Published: June 18, 2002
PORTLAND, MAINE – Opening June 27, the Portland Museum of Art’s major summer exhibition, “Neo-Impressionism: Artists on the Edge,” will feature more than 55 paintings, watercolors, prints, and drawings culled from private and public collections throughout the United States and Europe.
“Neo-Impressionism: Artists on the Edge,” on view through October 20, will include such artists as Georges Seurat, originator of the Neo-Impressionism movement, Paul Signac, Henri Edmond Cross, Maximilien Luce, and Théo van Rysselberghe, among others. This is the first exhibition in Maine’s history devoted to Neo-Impressionism.
Neo-Impressionism, also known as “pointillism” and “divisionism,” flourished from the mid-1880s to around 1900 in France, Belgium, the Netherlands, and elsewhere, and it continued to influence artists working in the early Twentieth Century. It is a style characterized by unmixed colors placed meticulously side by side on the canvas in small, uniform dots or squares. The artist’s goal, using then-contemporary scientific and optical theories, was to recreate the effects of light as vividly as possible, and the resulting paintings are typically luminous and colorful.
“Neo-Impressionism: Artists on the Edge” conveys the rich diversity of this complex movement, with its wide array of individual practitioners working over several generations, in different countries, and in ever-changing styles. The earliest works in the exhibition date from the mid 1880s — including paintings by Seurat, Signac, and Albert Dubois-Pillet – while the latest works, by the likes of Henri Martin and Ludovic de Vallée, reveal artists working in the 1920s who continued to draw inspiration from Neo-Impressionism well after the movement’s prime.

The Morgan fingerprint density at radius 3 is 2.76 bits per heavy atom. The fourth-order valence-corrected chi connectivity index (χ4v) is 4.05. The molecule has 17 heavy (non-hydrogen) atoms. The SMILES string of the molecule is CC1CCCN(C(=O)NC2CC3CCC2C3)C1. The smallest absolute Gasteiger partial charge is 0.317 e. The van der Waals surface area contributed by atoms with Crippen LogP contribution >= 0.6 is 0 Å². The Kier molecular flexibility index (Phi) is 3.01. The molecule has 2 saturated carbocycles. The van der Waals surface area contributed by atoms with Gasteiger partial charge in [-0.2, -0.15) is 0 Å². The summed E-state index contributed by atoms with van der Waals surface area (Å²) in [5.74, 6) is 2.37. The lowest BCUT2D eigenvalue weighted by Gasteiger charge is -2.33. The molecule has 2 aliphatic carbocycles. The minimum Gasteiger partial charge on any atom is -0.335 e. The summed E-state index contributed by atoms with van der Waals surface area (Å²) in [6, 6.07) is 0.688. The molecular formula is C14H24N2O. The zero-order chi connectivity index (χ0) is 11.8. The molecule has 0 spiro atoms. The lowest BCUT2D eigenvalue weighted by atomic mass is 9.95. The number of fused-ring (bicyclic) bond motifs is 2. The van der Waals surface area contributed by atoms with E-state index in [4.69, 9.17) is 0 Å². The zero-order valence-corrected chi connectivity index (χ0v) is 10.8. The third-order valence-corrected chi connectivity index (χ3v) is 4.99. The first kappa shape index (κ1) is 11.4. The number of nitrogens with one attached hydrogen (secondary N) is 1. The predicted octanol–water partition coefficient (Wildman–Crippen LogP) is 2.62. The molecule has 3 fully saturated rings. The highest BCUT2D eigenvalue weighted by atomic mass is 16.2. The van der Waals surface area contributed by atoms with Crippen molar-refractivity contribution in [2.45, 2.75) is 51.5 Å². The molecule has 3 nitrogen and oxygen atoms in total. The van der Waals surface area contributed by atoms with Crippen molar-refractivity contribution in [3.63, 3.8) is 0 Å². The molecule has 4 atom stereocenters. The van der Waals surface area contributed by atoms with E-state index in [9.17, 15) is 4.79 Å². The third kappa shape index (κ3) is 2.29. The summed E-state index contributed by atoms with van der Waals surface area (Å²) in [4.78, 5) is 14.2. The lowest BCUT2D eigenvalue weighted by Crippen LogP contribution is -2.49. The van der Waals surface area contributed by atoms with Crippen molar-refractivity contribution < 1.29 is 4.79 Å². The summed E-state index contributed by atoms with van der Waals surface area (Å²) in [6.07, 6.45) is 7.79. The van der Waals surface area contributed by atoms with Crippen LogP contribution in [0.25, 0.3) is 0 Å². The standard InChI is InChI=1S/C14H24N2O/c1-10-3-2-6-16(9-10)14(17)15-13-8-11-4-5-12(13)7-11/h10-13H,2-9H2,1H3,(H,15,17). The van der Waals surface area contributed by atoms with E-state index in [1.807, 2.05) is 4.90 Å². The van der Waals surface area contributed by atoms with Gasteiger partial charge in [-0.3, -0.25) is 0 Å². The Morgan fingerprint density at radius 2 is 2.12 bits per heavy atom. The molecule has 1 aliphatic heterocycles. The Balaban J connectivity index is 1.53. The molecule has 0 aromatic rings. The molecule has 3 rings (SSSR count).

This exhibition honors the life of Selma Wolfe Black, one of Maine’s most effective advocates for education, rights of the elderly, and social change, and the mother of the collector, lender to the exhibition, and museum trustee Scott M. Black. Black was one of Maine’s most loved and admired citizens, and this exhibition is a special opportunity to celebrate her unique qualities and achievements.
The museum is publishing an illustrated catalog to accompany the exhibition. Essayists, each of whom responds individually to the notion of “on the edge,” include Carrie Haslett, Joan Whitney Payson Curator at the PMA and curator of this exhibition; Michael Marlais, James M. Gillespie Professor of Art at Colby College, Waterville, Maine; and Sabrina DeTurk, assistant provost at La Salle University, Philadelphia. The catalog will be available this summer in the Museum Shop.
The Portland Museum of Art is located at Seven Congress Square and is open 10 am to 5 pm Tuesday, Wednesday, Saturday and Sunday, and 10 am to 9 pm on Thursday and Friday. Memorial Day through Columbus Day, the Museum is open on Mondays from 10 am to 5 pm. For information 207-775-6148 or visit www.portlandmuseum.org.
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